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Research Papers

Predicted Efficiency of a Low-Temperature Nanofluid-Based Direct Absorption Solar Collector

[+] Author and Article Information
Himanshu Tyagi, Ravi Prasher

School of Mechanical, Aerospace, Chemical and Materials Engineering, Arizona State University, Tempe, AZ 85287-6106

Patrick Phelan1

School of Mechanical, Aerospace, Chemical and Materials Engineering, National Center of Excellence on SMART Innovations, Arizona State University, Tempe, AZ 85287-6106phelan@asu.edu

1

Corresponding author.

J. Sol. Energy Eng 131(4), 041004 (Sep 17, 2009) (7 pages) doi:10.1115/1.3197562 History: Received July 11, 2007; Revised September 24, 2008; Published September 17, 2009

Due to its renewable and nonpolluting nature, solar energy is often used in applications such as electricity generation, thermal heating, and chemical processing. The most cost-effective solar heaters are of the “flat-plate” type, but these suffer from relatively low efficiency and outlet temperatures. The present study theoretically investigates the feasibility of using a nonconcentrating direct absorption solar collector (DAC) and compares its performance with that of a typical flat-plate collector. Here a nanofluid—a mixture of water and aluminum nanoparticles—is used as the absorbing medium. A two-dimensional heat transfer analysis was developed in which direct sunlight was incident on a thin flowing film of nanofluid. The effects of absorption and scattering within the nanofluid were accounted for. In order to evaluate the temperature profile and intensity distribution within the nanofluid, the energy balance equation and heat transport equation were solved numerically. It was observed that the presence of nanoparticles increases the absorption of incident radiation by more than nine times over that of pure water. According to the results obtained from this study, under similar operating conditions, the efficiency of a DAC using nanofluid as the working fluid is found to be up to 10% higher (on an absolute basis) than that of a flat-plate collector. Generally a DAC using nanofluids as the working fluid performs better than a flat-plate collector, however, much better designed flat-plate collectors might be able to match or outperform a nanofluids based DAC under certain conditions.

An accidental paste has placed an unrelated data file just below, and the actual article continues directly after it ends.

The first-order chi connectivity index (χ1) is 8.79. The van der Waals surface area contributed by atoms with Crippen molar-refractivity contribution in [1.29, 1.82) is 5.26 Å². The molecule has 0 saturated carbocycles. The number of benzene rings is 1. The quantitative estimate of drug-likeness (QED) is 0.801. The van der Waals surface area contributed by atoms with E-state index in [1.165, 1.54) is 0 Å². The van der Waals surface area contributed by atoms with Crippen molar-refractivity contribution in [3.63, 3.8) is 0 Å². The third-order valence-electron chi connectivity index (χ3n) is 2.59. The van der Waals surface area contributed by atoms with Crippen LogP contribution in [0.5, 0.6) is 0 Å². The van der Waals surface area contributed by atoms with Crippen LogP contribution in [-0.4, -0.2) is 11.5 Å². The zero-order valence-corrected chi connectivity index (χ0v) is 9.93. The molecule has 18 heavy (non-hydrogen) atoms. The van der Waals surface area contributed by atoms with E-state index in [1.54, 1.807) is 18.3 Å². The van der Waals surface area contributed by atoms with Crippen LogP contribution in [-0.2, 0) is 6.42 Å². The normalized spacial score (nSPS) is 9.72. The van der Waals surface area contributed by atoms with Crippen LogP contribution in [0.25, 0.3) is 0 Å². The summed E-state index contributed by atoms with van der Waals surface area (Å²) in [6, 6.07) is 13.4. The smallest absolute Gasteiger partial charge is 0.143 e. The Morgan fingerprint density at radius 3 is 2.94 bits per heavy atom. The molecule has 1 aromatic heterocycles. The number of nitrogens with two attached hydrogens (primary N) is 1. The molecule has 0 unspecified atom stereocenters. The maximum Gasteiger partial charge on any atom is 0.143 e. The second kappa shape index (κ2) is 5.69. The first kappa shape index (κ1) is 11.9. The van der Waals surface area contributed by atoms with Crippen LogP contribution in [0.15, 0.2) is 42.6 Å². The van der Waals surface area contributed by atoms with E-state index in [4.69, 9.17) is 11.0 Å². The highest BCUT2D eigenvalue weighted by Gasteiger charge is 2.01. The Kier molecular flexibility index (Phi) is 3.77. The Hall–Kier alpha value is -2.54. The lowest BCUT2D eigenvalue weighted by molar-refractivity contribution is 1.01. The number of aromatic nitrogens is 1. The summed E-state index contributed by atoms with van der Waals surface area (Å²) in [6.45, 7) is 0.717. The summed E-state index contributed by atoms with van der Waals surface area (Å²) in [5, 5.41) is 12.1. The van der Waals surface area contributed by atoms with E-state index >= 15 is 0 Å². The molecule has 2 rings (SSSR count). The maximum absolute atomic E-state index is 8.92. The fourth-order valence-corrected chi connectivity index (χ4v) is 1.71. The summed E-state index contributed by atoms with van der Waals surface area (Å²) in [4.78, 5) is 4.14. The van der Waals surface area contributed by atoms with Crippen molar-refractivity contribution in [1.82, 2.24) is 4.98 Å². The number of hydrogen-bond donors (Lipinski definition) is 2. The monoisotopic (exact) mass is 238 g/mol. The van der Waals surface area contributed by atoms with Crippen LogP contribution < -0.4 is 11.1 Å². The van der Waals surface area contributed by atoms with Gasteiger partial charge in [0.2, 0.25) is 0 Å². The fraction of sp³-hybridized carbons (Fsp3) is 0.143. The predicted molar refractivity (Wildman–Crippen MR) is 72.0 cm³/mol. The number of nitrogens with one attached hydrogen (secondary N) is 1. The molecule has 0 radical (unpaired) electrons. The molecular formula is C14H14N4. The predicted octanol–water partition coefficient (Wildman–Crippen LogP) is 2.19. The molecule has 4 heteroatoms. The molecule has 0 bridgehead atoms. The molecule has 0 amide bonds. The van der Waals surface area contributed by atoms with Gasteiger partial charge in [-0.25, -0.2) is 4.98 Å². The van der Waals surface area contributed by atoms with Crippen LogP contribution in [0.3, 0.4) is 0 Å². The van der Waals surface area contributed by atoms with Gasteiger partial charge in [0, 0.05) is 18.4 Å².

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Copyright © 2009 by American Society of Mechanical Engineers
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Figures

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Figure 7

Collector efficiency (Eq. 11) as a function of the collector length (L) (D=5 nm and fv=0.8%)

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Figure 6

Collector efficiency (Eq. 11) as a function of the collector height (H) (D=5 nm and fv=0.8%)

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Figure 5

Collector efficiency (Eq. 11) as a function of the particle volume fraction (fv)(D=5 nm)

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Figure 4

Collector efficiency (Eq. 11) as a function of the particle size (D)(fv=0.8%)

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Figure 3

Temperature distribution within the solar collector (D=5 nm and fv=0.8%)

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Figure 2

Spectral radiant intensity within the solar collector at various depths (D=5 nm and fv=0.8%)

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Figure 1

Schematic of the nanofluid-based direct absorption solar collector

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Figure 8

Collector efficiency (Eq. 11) as a function of the normalized fluid inlet temperature, (Tin−Tamb)/GT, at different values of fluid thickness (H) and particle volume fraction (fv)(D=5 nm). Shown for comparison are results for a conventional flat-plate collector (16-17).

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